Dil Chahta Hai: Time to acknowledge the Sameers around us

It’s been 20 long years since the movie released, and the trio made a trip to Goa. But the characters are etched in our minds forever. And I was just thinking about everyone, especially the character Sameer.

In the movie Dil Chahta Hai, Sameer comes across as a goofy character, a timid and insecure boyfriend, a naive tourist, a diehard but nervous romantic, maybe an emotional fool too. But that’s all superficial. If you scratch the surface, you will find that he is a regular guy and every group has a Sameer. Not in the sense mentioned above, but the depth of the character in Sameer is present in one group member of each such gang of friends. So, what qualities am I talking of?

To begin with, Sameer acts as a glue that keeps the flock together. It’s easy to write tough characters with big egos, but someone with low self esteem and good natured heart, always binds a group and manages the moods of everyone around. When Sid needs help at the hospital or a shoulder to cry on, right in the beginning of the movie, Sameer enters the scene to comfort him. His kindness is affable.

When Akash wants to discuss about Shalini while in Australia, he picks up the phone to talk to Sameer. It was cinematic genius that he dialed Sid, but he actually wanted to talk to Sameer and unburden his sorrows. Akash and Sid keep picking on Sameer because they know that he will play along. He will not get mad or annoyed or act snobbish. When Sid needs help in moving Tara and setting up her house, he thinks of Sameer and not Akash.

Akash’s room has a huge portrait of himself and a fantastic showpiece article of waves crashing in a beam balance and tilting the scales. But Sameer’s room has a beautiful photograph of the trio and he also remarks “ya to dosti gehri hai, ya yeh photo 3D hai”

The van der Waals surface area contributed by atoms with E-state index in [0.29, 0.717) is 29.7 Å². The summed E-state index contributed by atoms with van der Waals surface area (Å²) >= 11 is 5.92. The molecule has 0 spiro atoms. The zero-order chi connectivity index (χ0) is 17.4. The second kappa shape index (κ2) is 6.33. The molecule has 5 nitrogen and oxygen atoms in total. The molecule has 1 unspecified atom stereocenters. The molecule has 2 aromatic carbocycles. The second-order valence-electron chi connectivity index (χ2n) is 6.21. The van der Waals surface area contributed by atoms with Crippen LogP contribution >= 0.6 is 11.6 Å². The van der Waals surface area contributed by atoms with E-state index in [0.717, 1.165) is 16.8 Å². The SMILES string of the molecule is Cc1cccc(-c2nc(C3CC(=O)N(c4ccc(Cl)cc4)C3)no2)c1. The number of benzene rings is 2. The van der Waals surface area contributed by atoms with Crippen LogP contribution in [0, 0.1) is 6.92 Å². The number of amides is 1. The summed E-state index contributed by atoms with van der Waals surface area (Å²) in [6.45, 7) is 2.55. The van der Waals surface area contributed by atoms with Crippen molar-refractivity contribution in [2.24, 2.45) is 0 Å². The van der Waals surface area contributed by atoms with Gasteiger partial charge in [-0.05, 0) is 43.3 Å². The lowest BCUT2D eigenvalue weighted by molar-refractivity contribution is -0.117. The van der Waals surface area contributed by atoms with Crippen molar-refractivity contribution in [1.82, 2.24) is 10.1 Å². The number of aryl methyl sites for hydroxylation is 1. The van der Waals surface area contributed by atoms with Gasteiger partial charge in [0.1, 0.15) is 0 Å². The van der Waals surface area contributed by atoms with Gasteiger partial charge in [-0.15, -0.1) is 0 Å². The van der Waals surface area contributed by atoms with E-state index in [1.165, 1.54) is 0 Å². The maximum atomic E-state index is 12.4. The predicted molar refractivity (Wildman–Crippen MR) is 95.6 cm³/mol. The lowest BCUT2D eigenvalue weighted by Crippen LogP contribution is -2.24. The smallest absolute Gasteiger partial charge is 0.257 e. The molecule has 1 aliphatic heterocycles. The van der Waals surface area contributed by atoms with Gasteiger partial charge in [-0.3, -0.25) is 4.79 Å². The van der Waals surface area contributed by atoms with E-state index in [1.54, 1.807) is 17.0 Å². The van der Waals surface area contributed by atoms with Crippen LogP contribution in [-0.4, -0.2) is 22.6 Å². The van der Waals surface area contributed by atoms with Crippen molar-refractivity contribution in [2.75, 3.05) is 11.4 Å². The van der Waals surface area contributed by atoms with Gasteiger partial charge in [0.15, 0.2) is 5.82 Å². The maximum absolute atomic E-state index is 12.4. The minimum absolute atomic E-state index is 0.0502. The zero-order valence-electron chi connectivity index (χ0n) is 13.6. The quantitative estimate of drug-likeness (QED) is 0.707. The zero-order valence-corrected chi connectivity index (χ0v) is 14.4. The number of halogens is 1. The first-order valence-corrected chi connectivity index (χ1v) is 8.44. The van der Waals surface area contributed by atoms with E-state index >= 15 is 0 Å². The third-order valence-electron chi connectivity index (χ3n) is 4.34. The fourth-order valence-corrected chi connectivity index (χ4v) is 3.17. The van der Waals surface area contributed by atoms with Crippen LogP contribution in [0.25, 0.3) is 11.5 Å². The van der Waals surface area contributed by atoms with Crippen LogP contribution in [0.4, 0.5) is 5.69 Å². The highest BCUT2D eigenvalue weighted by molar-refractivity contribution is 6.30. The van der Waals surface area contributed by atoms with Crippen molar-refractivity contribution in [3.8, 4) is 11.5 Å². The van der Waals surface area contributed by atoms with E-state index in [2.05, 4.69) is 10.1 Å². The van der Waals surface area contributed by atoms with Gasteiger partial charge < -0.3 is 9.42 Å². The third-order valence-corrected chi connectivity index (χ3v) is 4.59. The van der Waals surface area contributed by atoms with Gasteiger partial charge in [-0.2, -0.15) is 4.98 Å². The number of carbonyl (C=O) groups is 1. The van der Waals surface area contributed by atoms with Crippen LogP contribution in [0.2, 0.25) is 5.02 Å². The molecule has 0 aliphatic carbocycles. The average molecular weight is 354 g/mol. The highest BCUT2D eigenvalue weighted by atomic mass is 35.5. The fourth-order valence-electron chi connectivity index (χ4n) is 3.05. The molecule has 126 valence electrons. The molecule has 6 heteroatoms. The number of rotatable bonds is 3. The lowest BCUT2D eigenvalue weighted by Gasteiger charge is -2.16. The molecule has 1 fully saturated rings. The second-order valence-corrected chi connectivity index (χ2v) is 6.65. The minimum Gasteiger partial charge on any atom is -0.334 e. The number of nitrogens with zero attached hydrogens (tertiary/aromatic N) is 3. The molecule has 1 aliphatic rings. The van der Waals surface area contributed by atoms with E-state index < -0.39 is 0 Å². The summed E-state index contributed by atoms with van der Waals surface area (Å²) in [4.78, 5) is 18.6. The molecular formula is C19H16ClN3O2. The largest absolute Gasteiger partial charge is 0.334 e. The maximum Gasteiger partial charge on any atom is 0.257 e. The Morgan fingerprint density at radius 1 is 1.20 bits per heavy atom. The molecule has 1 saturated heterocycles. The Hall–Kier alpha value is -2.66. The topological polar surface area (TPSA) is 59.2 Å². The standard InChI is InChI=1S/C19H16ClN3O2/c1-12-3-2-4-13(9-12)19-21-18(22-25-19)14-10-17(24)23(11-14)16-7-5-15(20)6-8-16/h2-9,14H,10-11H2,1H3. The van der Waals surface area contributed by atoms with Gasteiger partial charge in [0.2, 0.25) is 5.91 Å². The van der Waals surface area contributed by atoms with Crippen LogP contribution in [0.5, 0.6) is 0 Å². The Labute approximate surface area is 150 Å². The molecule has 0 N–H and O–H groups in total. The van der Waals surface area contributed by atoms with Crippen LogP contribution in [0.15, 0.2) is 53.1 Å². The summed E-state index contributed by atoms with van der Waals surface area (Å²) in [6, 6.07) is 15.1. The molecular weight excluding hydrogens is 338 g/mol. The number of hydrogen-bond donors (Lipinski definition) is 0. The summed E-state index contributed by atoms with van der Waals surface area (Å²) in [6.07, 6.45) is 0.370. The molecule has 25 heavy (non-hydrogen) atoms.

Sameer learns from his own mistakes, takes his own path to finding love, and actually sticks to a commitment. Whatever he does, he does with complete conviction, like the Kristina episode in Goa. As I said earlier, it’s easy to be a Akash with big ego and many unacknowledged faults, and it’s even more easy to be self- righteous and principled like Sid. But to be a Sameer, you need to straddle between the two. It’s a tight rope walk because he is the bonding factor. Sameer makes the call to Akash, to come visit Sid and let bygones be bygones, towards the end. What would we do in absence of Sameers?

Saif Ali was best suited to play this character. There was no burden of expectations from him, and he was already playing chilled out side- kick with Akshay in quite a few films. Saif had to just drop that fake machismo and get into the warm T-shirt of Sameer’s character. It was great casting and I can’t think of anyone else who could have played it better. His boyish charm just added to it.

Every group has a Sameer! Look for people who make it to get- togethers and picnics, and have conversations with old friends, people who help others arrive at amicable solutions, guys who reach every party with same enthusiasm to enjoy the cake and have a good time. Without Sameers of the world, Akashs and Sids would walk eastward and westward and never would they meet. It’s time to acknowledge the Sameers around us.

1 Comment

  1. Rishabh says:

    Agree with a lot of what you said in your piece here. Certainly, the affable, easy going friends in a group -“the Sameers” if you will, are the glue that holds the gang together long years after the shared academic experience is over. Certainly in DCH as well as in real life, the good natured dudes who can make everything light hearted and even take and crack jokes about themselves, are the bridge between the brash, opinionated, borderline narcissistic personalities (Akash) and the highly sensitive, artistic and emotional ones (Sid).

    One thing in this piece though that I personally feel you misinterpreted from the film. The scene which you described thus “When Akash wants to discuss about Shalini while in Australia, he picks up the phone to talk to Sameer. It was cinematic genius that he dialed Sid, but he actually wanted to talk to Sameer and unburden his sorrows.”” – All due respect, you seem to have got it the other way around. Akash subconsciously *wanted to talk to Sid* as they’d had a heated quarrel and cut off contact recently. He dialled Sid (though he asked for Sameer), as it was to Sid whom he *actually* wanted to talk to. Subliminally wanting to patch up their quarrel and start afresh. At least, that’s how the scene came across to me during my first and subsequent viewings (there have been many!)


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